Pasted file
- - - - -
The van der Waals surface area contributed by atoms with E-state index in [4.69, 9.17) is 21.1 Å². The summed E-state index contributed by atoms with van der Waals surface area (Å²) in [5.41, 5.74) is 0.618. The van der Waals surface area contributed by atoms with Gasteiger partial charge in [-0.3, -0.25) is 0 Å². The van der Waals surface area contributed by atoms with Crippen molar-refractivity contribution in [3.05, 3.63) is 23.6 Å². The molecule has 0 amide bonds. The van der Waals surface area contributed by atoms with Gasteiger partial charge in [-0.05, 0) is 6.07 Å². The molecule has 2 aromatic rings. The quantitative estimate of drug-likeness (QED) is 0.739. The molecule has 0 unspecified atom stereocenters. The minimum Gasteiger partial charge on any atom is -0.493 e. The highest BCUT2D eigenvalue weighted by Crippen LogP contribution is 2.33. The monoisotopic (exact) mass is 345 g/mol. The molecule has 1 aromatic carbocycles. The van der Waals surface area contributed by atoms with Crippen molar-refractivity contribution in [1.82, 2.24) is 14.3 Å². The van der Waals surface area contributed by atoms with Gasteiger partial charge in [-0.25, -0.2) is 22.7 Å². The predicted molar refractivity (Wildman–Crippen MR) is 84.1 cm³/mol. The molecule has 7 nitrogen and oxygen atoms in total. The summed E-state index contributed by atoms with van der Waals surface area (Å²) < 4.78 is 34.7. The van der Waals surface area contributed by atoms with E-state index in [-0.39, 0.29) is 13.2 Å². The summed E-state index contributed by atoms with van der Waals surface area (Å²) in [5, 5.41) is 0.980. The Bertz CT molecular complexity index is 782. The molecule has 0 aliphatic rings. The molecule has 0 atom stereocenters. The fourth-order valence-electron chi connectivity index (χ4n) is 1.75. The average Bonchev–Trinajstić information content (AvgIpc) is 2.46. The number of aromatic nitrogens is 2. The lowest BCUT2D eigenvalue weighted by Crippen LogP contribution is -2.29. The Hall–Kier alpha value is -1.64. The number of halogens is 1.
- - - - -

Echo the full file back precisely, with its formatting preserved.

The van der Waals surface area contributed by atoms with E-state index in [4.69, 9.17) is 21.1 Å². The summed E-state index contributed by atoms with van der Waals surface area (Å²) in [5.41, 5.74) is 0.618. The van der Waals surface area contributed by atoms with Gasteiger partial charge in [-0.3, -0.25) is 0 Å². The van der Waals surface area contributed by atoms with Crippen molar-refractivity contribution in [3.05, 3.63) is 23.6 Å². The molecule has 0 amide bonds. The van der Waals surface area contributed by atoms with Gasteiger partial charge in [-0.05, 0) is 6.07 Å². The molecule has 2 aromatic rings. The quantitative estimate of drug-likeness (QED) is 0.739. The molecule has 0 unspecified atom stereocenters. The minimum Gasteiger partial charge on any atom is -0.493 e. The highest BCUT2D eigenvalue weighted by Crippen LogP contribution is 2.33. The monoisotopic (exact) mass is 345 g/mol. The molecule has 1 aromatic carbocycles. The van der Waals surface area contributed by atoms with Crippen molar-refractivity contribution in [1.82, 2.24) is 14.3 Å². The van der Waals surface area contributed by atoms with Gasteiger partial charge in [-0.25, -0.2) is 22.7 Å². The predicted molar refractivity (Wildman–Crippen MR) is 84.1 cm³/mol. The molecule has 7 nitrogen and oxygen atoms in total. The summed E-state index contributed by atoms with van der Waals surface area (Å²) < 4.78 is 34.7. The van der Waals surface area contributed by atoms with E-state index in [-0.39, 0.29) is 13.2 Å². The summed E-state index contributed by atoms with van der Waals surface area (Å²) in [5, 5.41) is 0.980. The Bertz CT molecular complexity index is 782. The molecule has 0 aliphatic rings. The molecule has 0 atom stereocenters. The fourth-order valence-electron chi connectivity index (χ4n) is 1.75. The average Bonchev–Trinajstić information content (AvgIpc) is 2.46. The number of aromatic nitrogens is 2. The lowest BCUT2D eigenvalue weighted by Crippen LogP contribution is -2.29. The Hall–Kier alpha value is -1.64. The number of halogens is 1.